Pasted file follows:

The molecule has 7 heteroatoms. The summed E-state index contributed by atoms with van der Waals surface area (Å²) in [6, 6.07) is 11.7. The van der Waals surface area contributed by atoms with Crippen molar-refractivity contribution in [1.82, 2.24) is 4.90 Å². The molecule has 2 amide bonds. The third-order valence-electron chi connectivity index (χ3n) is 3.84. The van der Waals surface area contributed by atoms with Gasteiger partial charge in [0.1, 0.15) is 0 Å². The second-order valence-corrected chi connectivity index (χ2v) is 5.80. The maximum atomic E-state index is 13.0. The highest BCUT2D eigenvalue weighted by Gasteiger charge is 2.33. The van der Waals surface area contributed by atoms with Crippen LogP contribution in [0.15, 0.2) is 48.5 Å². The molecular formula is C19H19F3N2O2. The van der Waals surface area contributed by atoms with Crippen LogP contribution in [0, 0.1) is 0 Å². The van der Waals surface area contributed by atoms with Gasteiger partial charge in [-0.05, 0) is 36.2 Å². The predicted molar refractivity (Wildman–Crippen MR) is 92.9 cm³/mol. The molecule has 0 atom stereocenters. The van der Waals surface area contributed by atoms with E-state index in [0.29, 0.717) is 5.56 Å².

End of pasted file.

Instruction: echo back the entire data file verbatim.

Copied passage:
The molecule has 7 heteroatoms. The summed E-state index contributed by atoms with van der Waals surface area (Å²) in [6, 6.07) is 11.7. The van der Waals surface area contributed by atoms with Crippen molar-refractivity contribution in [1.82, 2.24) is 4.90 Å². The molecule has 2 amide bonds. The third-order valence-electron chi connectivity index (χ3n) is 3.84. The van der Waals surface area contributed by atoms with Gasteiger partial charge in [0.1, 0.15) is 0 Å². The second-order valence-corrected chi connectivity index (χ2v) is 5.80. The maximum atomic E-state index is 13.0. The highest BCUT2D eigenvalue weighted by Gasteiger charge is 2.33. The van der Waals surface area contributed by atoms with Crippen LogP contribution in [0.15, 0.2) is 48.5 Å². The molecular formula is C19H19F3N2O2. The van der Waals surface area contributed by atoms with Crippen LogP contribution in [0, 0.1) is 0 Å². The van der Waals surface area contributed by atoms with Gasteiger partial charge in [-0.05, 0) is 36.2 Å². The predicted molar refractivity (Wildman–Crippen MR) is 92.9 cm³/mol. The molecule has 0 atom stereocenters. The van der Waals surface area contributed by atoms with E-state index in [0.29, 0.717) is 5.56 Å².